One of the aspects of women's subordination in Islamic countries is their confinement to their houses. This issue has occasionally been subjected to severe criticism, on the basis that such seclusion can hardly be justified by either the Koran or Muhammed's sunna.2. The Hijab
According to tradition, Muhammed referred indirectly to the woman's confinement in her quarter of the house (zenina). He said: "I am indeed a jealous man and none is free from jealousy save one whose heart is degenerate. The only way to avoid jealousy is by having no man enter upon her [the wife] and by preventing her from going into the marketplaces."12 Another argument is taken from sura 33.
Wives of the Prophet, you are not like other women. If you fear Allah , do not be too complaisant in your speech, lest the lecherous-hearted should lust after you. Show discretion in what you say. Stay in your homes and do not display your finery as women do in the days of ignorance [pre-Islamic time]. Attend your prayers, give alms and obey Allah and his apostle.13This verse has been used to justify women's confinement in their houses, yet, it is not as it seems. The Arabic word for 'stay' is 'qrn' which most jurists have understood as 'qarna' which can be translated as stay. However, many jurists and historians, including the authentic al-Tabari, have understood 'qrn' as 'qirna' which means 'to be honourable' or 'quiet'. The verse of women's seclusion might thus be translated as; 'be honourable in your homes', which should bring radical changes to women's status in Islam. Also, one cannot conclude otherwise than that those verses are referring to Muhammed's wives only, not women in general. According to the Muslim scholar Mazhar Khan, reliable evidences point out that women's seclusion was introduced a long time after the death of Muhammed and his Companions, and thus not practised during early Islam. The
system of female exclusion from social life, first appeared among the ruling aristocracies of the late Umayyads. The causes were their increasing profligacy, unrestricted polygamy and concubinage and the inevitable male jealousy and prudery to conceal his innumerable wives and concubines from public eyes. This was the genesis of the medieval Purdah institution of harim... Final steps were taken by the Abbasid Caliph Qadir b'Illah (991-1030 AD), who proclaimed female seclusion as an Islamic institution by his royal edicts.14The system of confinement of women in their houses, as we have seen, does not have a substantial koranic support. Indeed, there is a koranic verse which is not often quoted, it reads:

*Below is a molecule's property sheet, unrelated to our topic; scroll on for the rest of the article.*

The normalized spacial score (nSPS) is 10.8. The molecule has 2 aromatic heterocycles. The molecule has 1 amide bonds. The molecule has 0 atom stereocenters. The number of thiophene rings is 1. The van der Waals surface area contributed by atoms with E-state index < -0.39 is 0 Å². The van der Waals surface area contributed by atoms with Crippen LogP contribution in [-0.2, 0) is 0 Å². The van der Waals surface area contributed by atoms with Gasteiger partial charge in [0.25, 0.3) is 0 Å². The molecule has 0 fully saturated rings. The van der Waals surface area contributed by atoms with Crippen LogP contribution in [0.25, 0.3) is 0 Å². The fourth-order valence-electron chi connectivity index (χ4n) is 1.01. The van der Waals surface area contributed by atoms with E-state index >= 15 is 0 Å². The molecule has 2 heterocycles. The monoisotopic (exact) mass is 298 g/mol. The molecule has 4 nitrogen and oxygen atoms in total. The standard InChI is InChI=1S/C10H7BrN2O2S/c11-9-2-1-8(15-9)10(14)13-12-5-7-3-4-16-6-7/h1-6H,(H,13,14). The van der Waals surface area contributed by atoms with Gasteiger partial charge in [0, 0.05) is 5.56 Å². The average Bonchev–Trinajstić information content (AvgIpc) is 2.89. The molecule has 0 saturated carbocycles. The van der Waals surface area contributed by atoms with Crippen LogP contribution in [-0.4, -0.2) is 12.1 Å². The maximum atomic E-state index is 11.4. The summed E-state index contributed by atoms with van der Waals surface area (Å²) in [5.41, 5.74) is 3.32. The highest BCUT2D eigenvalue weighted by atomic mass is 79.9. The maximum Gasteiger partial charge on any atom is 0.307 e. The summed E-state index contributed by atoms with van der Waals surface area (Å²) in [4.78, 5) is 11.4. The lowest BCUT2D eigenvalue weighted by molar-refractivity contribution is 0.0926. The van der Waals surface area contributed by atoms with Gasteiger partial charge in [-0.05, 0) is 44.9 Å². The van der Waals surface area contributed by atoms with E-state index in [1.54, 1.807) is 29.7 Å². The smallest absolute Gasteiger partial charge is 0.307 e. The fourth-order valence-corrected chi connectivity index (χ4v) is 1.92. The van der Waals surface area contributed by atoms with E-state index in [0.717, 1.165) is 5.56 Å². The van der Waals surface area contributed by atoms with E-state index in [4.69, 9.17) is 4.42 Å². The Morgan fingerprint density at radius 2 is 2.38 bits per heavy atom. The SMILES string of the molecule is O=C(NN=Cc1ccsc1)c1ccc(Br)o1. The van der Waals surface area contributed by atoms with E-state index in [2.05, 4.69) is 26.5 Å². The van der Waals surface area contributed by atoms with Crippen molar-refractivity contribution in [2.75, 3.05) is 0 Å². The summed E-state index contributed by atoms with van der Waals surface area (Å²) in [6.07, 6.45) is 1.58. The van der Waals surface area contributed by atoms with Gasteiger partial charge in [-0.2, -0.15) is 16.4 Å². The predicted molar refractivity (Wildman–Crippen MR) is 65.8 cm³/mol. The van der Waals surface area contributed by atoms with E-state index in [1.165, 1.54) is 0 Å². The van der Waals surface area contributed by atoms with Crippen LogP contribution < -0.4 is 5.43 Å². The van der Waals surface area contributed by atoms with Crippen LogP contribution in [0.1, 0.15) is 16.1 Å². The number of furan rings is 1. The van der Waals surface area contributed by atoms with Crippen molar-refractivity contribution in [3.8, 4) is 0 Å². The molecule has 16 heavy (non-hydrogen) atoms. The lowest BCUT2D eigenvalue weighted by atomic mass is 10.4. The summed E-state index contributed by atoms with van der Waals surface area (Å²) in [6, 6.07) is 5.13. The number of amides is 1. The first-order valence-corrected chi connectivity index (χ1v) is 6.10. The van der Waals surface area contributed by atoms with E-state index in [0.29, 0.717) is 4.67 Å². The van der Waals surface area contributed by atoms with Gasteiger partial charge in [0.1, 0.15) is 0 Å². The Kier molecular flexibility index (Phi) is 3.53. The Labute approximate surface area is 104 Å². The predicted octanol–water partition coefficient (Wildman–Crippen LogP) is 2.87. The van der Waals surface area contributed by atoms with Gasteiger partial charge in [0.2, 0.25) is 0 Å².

And for those of your women who are guilty of lewdness [usually translated as adultery or fornication] call to witness four of you against them. And if they testify (to the truth of the allegation) then confine them to the houses until death take them or (until) appoint for them a way (through new legislation).Thus, confinement is justified, if the woman has committed adultery, and four witnesses testify against her. However, Muhammed added: "And as for the two of you who are guilty thereof, punish them both. And if they repent and improve, then let them be. Lo! Allah is Relenting, Merciful." 15
Muhammed, who in these passages, was speaking out of his own reason and intelligence, ordered his followers to punish the adulterer and the adulteress who have been caught, except if 'Allah' would reveal new legislation. And he indeed did, and in sura 24:2-5 it says, that they should be scourged with hundred strokes, but if they repent, they should be pardoned. Thus, the Koran gives only one legal passage that absolutely concerns women's confinement, and that only if she commits adultery and does not repent. If this is the enforcement in Islam, there must be a lot of adultery going on.
Thus, if women's seclusion is a sound Islamic theory, which it seems not to be, its maker was not very practical. In most Islamic countries the bulk of Muslims cannot afford to confine women to the zenina. That is especially true in villages and towns where agriculture and small industries are the main sources of income. In fact, the women's detainment in their houses is an elite institution suitable only for the upper part of society. The conclusion must then be that most men are bound to come into contact with a large number of women and be 'victimised' by their beauty and sexuality.
Al-Ghazali seems to support seclusion with enthusiasm. He quotes the Prophet on women's status and comes to the following conclusion:
She should remain in the inner sanctum of her house and tend to her spinning; she should not enter and exit excessively; she should speak infrequently with her neighbours and visit them only when the situation requires it; she should safeguard her husband in his absence and in his presence; she should seek his pleasure in all affairs and refrain from betraying him through herself or his possessions; she should not leave his home without permission, she should conceal herself in worn-out clothes and choose the less frequented places rather than the main avenues and market places...16If this is the traditional status of women as advocated by Islam, one can understand why Muslim feminists have taken a tough stand against the classical interpretation. As one perceives their situation, women were made prisoners in their own homes and denied the minimum freedom of movement. This also relates to women's neo-Islamic dressing.